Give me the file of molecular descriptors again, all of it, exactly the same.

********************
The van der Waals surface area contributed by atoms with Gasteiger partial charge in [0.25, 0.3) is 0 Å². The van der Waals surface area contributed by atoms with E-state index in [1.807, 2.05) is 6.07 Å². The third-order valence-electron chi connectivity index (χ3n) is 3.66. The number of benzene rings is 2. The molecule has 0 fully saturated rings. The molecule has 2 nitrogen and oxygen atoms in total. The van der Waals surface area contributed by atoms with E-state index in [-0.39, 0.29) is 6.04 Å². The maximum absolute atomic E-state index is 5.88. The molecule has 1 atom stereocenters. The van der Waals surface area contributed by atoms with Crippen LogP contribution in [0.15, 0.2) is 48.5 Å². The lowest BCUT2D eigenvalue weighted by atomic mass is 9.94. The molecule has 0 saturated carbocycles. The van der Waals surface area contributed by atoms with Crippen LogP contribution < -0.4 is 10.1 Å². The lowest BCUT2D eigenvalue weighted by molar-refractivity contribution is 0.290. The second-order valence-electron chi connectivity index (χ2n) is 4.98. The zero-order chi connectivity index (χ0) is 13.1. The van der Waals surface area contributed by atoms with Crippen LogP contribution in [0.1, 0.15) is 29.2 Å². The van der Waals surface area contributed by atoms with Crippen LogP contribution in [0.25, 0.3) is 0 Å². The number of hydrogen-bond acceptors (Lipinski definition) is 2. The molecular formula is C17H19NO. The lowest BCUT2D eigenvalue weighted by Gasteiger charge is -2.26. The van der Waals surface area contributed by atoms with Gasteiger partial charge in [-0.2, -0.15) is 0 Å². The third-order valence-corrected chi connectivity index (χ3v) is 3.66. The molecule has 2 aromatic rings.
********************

The van der Waals surface area contributed by atoms with Gasteiger partial charge in [0.25, 0.3) is 0 Å². The van der Waals surface area contributed by atoms with E-state index in [1.807, 2.05) is 6.07 Å². The third-order valence-electron chi connectivity index (χ3n) is 3.66. The number of benzene rings is 2. The molecule has 0 fully saturated rings. The molecule has 2 nitrogen and oxygen atoms in total. The van der Waals surface area contributed by atoms with E-state index in [-0.39, 0.29) is 6.04 Å². The maximum absolute atomic E-state index is 5.88. The molecule has 1 atom stereocenters. The van der Waals surface area contributed by atoms with Crippen LogP contribution in [0.15, 0.2) is 48.5 Å². The lowest BCUT2D eigenvalue weighted by atomic mass is 9.94. The molecule has 0 saturated carbocycles. The van der Waals surface area contributed by atoms with Crippen LogP contribution < -0.4 is 10.1 Å². The lowest BCUT2D eigenvalue weighted by molar-refractivity contribution is 0.290. The second-order valence-electron chi connectivity index (χ2n) is 4.98. The zero-order chi connectivity index (χ0) is 13.1. The van der Waals surface area contributed by atoms with Crippen LogP contribution in [0.1, 0.15) is 29.2 Å². The van der Waals surface area contributed by atoms with Crippen LogP contribution in [0.25, 0.3) is 0 Å². The number of hydrogen-bond acceptors (Lipinski definition) is 2. The molecular formula is C17H19NO. The lowest BCUT2D eigenvalue weighted by Gasteiger charge is -2.26. The van der Waals surface area contributed by atoms with Gasteiger partial charge in [-0.2, -0.15) is 0 Å². The third-order valence-corrected chi connectivity index (χ3v) is 3.66. The molecule has 2 aromatic rings.